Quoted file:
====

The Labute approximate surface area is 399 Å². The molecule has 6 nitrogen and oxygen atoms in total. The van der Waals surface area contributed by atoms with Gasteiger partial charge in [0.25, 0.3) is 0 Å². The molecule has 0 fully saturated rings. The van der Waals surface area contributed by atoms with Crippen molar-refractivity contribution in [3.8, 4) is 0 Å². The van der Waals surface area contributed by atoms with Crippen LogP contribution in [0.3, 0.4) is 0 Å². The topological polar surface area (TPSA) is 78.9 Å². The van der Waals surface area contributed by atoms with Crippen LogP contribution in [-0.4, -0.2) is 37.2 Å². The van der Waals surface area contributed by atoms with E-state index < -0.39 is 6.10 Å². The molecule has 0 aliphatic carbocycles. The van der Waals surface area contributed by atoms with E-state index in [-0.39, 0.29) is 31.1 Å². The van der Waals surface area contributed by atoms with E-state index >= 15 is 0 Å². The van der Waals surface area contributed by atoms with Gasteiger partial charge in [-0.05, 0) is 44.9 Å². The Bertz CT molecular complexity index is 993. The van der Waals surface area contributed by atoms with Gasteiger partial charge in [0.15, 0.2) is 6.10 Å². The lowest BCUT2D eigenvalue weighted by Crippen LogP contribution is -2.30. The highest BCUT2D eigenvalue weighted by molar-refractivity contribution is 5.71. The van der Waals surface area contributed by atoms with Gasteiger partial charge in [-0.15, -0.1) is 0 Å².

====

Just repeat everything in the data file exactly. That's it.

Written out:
The Labute approximate surface area is 399 Å². The molecule has 6 nitrogen and oxygen atoms in total. The van der Waals surface area contributed by atoms with Gasteiger partial charge in [0.25, 0.3) is 0 Å². The molecule has 0 fully saturated rings. The van der Waals surface area contributed by atoms with Crippen molar-refractivity contribution in [3.8, 4) is 0 Å². The van der Waals surface area contributed by atoms with Crippen LogP contribution in [0.3, 0.4) is 0 Å². The topological polar surface area (TPSA) is 78.9 Å². The van der Waals surface area contributed by atoms with Crippen LogP contribution in [-0.4, -0.2) is 37.2 Å². The van der Waals surface area contributed by atoms with E-state index < -0.39 is 6.10 Å². The molecule has 0 aliphatic carbocycles. The van der Waals surface area contributed by atoms with E-state index in [-0.39, 0.29) is 31.1 Å². The van der Waals surface area contributed by atoms with E-state index >= 15 is 0 Å². The van der Waals surface area contributed by atoms with Gasteiger partial charge in [-0.05, 0) is 44.9 Å². The Bertz CT molecular complexity index is 993. The van der Waals surface area contributed by atoms with Gasteiger partial charge in [0.15, 0.2) is 6.10 Å². The lowest BCUT2D eigenvalue weighted by Crippen LogP contribution is -2.30. The highest BCUT2D eigenvalue weighted by molar-refractivity contribution is 5.71. The van der Waals surface area contributed by atoms with Gasteiger partial charge in [-0.15, -0.1) is 0 Å².